Dr LuLu is a key note speaker, author and coach on LGBTQ+ parenting
First off, I don’t use the phrase ‘coming out’ anymore.
I use ‘invited in’, or simply ‘sharing’.
I don’t believe that I was ever in a closet. I have always been myself.
My second TEDx talk is actually about that.
But as for my coming out story, it spans across 26years!
I first shared about my sexuality with my Nigerian father at the age of 16 after graduating from high school.
I attended an all girls high school and that was when I first realized that I like girls as well as boys.
I am intensely attracted to women, especially if they are nicely endowed. 😉
Being raised Catholic in Nigeria, one of the most homophobic countries in the world was very tough.
I was raised to believe that any thing gay or homosexual was bad, and we were doomed to hell.
And today, even as several members of my family are in the queer space, it’s still seldom discussed.
My beloved father brushed it off and told me it was only “a phase”.
One of the comment mistakes parents make is believe that being queer is transitory and thus most of them never affirm their kids.
I went about my business believing my dad was right. But as I grew up, I realized more and more that just because a great majority of folks believe something to be “right”, doesn’t make it “true”.
As a life coach working exclusively with parents of queer kids today, the hardest part of my job is getting parents to remove themselves from the equation.
When we make it about ourselves, about what our friends and family will say, about the world and it’s judgement, or about the “potential dangers to our kids for being gay”, we inadvertently miss the mark, and leave our kids out.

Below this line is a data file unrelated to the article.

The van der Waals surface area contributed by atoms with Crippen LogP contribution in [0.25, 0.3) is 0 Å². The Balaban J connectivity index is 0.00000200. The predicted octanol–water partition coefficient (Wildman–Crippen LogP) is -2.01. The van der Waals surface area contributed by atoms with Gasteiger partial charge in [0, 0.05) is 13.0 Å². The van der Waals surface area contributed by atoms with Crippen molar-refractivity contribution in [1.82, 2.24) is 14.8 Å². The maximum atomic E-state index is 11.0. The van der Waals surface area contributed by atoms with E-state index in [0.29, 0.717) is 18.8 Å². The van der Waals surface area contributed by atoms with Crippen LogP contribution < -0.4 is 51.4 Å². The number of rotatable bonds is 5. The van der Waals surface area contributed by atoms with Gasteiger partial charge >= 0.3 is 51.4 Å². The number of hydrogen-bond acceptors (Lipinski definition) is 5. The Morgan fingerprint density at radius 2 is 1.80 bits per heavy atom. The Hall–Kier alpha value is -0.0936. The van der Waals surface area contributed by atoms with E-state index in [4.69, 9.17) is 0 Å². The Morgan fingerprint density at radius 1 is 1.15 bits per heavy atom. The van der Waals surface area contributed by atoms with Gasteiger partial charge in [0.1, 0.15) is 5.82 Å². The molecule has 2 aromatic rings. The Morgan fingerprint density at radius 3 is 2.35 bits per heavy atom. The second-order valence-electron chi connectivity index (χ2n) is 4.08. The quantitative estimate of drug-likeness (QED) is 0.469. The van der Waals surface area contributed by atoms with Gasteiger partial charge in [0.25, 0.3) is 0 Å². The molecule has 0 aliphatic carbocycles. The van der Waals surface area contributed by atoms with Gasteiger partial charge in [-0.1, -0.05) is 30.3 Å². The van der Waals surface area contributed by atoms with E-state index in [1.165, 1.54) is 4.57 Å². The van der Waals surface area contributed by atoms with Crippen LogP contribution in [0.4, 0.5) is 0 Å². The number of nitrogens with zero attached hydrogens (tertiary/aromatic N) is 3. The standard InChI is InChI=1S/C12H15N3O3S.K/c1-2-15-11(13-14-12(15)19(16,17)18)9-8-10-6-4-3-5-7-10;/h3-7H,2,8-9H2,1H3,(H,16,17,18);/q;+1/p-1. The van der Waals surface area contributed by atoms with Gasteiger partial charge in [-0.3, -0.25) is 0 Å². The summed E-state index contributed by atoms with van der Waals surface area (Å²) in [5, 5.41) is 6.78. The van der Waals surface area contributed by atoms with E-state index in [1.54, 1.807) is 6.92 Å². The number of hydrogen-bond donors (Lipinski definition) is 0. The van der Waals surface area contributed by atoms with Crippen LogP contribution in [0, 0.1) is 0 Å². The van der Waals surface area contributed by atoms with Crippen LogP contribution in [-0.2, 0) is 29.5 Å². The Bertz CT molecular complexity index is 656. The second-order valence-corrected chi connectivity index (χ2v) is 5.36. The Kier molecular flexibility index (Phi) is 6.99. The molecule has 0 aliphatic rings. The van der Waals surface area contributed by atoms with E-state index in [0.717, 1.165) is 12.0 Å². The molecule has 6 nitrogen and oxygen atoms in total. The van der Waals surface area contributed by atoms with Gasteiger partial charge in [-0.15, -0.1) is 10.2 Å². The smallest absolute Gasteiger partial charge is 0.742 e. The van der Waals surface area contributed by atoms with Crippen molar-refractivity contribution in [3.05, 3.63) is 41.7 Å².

As I got older, I never stopped being attracted to women. I did my due diligence and married a man, bore three fine children, but my attraction remained.
It was only at the age of 42, after my first marriage ended that I finally decided to live in authenticity. That’s when I decided to stop living for others. To start living for myself.
Soon after that I met my now ex-wife, and the rest as they say is history.
We met in January in North Carolina at a friends house who also happened to be her sister.
I didn’t say much to her, but I never forgot her face. She went back home to Maryland where she lived.
Later that year in March, on my birthday weekend, (which I share with her sister), she returned for her sisters 50th birthday celebration.
I took a chance and chatted her up. We ended up exchanging phone numbers.
The next day, my actual birthday, I sent her a text message that read, “Why am I thinking about you while having dinner with my family?”.
Her response was, “Because I am also thinking about you”. 😍🤗
Author: Dr Lulu
Uchenna L. Umeh, MD, MBA
Titles: Rtd Paediatrician, Life Coach, UN and TEDx Speaker, Suicide Activist, US Air Force Veteran